A sound thrashing

So England lost 5-0 and there are still those around who claim that they can win the World Cup in the Caribbean next spring. They are having a laugh. They must be, writes TED CORBETT.

You can only come to one conclusion. England are eighth in the ICC one-day ratings even though they are breathing down Australia's neck in the Test rankings because they do not value the limited overs stuff.

Yes, I know all about the injuries and the fact that they are now using their fourth choice captain — and it is more appropriate to feel sorrow rather than anger about Andrew Strauss's showing — and that Sri Lanka know a lot about one-day cricket as do India and Pakistan.

But to lose the final match of the series by eight wickets with 12 overs to spare — after making 321 — is mind-blowing. So is conceding 79 wides in five matches.

Luckily for pathetic England the sporting nation was too closely involved with the outcome of the football World Cup, the sending off of Wayne Rooney, the resignation of David Beckham and the departure of Sven-Goran Eriksson to take any notice of the happenings at Headingley.

Sri Lanka were without their regular captain Marvan Atapattu too and Muttiah Muralitharan, who is generally regarded as the second finest spin bowler in history, went home to be with his sick son half way through the series.

Did they complain? They were too busy winning and grinning broadly as they did so.

Yes, Sri Lanka were brilliant and Mahela Jayawardene and Sanath Jayasuriya made four wonderful centuries between them. But who tried to stop their daring, who planned their downfall, who, even for a moment, put up his hand and said: "This cannot continue."

So England lost 5-0 and there are still those around who claim that they can win the World Cup in the Caribbean next spring. They are having a laugh. They must be.

There is a way in which the team could be improved. As I write Michael Vaughan is having a fourth operation on his knee and at worst it will take him six months to recover.

Let us fast forward to the end of this summer when, I assume, England will have put up a better fight in the four Tests against Pakistan, who have their own injury worries, and another five one-day internationals.

Andrew Flintoff, captain No. 3, will probably not play a big part in either of those series since late in the matches against Sri Lanka he could not run because of the pain in his ankle.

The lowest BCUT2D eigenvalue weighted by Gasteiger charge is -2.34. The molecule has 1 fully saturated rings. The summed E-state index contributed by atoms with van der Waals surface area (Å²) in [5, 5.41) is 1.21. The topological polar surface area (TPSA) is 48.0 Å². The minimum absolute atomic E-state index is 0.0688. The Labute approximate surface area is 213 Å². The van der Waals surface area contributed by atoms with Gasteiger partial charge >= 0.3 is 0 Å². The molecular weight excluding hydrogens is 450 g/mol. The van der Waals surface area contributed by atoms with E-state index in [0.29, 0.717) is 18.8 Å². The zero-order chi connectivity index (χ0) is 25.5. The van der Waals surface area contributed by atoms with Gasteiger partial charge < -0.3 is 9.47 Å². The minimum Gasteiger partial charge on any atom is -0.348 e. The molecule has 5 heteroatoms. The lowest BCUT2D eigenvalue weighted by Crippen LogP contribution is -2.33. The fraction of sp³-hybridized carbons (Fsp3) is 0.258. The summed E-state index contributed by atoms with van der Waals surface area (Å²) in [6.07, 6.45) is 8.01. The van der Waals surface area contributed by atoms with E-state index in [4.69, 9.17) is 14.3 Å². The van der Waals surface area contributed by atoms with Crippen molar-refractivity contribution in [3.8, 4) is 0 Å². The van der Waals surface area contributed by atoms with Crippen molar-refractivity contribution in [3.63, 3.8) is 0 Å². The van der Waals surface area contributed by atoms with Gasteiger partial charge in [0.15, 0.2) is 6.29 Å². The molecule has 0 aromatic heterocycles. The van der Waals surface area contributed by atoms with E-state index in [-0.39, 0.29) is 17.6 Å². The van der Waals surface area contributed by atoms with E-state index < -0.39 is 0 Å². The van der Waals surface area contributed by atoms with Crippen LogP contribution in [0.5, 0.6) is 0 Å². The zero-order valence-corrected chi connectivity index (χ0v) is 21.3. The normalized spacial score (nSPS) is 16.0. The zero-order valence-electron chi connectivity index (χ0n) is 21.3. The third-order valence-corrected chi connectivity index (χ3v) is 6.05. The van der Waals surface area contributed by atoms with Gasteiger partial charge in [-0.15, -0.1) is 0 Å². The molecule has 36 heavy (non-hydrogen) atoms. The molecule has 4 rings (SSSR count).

England will then play in the Champions Trophy in India under either Flintoff or Marcus Trescothick or Strauss — I am not such a clever pundit that I pretend to know — and probably have such an eye on the Ashes that they will not perform well.

If England go to Australia without Vaughan and Ashley Giles and Simon Jones — the forecasts about their recovery vary from day to day — they will be lucky to escape a good hiding.

There is half a chance that they will have some of their wounded back in action by the World Cup and if Vaughan, whose reputation grows bigger the longer he is out of the side, is fit the team may recapture the verve that brought back the Ashes.

(Actually, it is time to acknowledge that there was a bit of luck — all right, quite a lot of luck — involved in the return of the urn and that the Aussies might have all the good fortune next time.)

We can say now that Sri Lanka will have a chance of regaining the Cup they won in 1996 when they also had some good fortune. Remember that because of the bombings in Colombo there were sides who would not play Serendipity Island and forfeit points which gave Sri Lanka an easier passage than they might have had.

This Sri Lankan team is formidable. The two Jays are, if they stay fit, among the best batsmen in the world, and Upul Tharanga promises to join them in that classification. So big scores made quickly are always possible.

Their quick bowlers, who will be used to the low, slow pitches that are common in the West Indies, generally bowl to their fields and concentrate on one side of the wicket. Jayasuriya plays a key role in support of Murali. In fact Murali probably gets as many wickets for Jayasuriya as for his own analysis.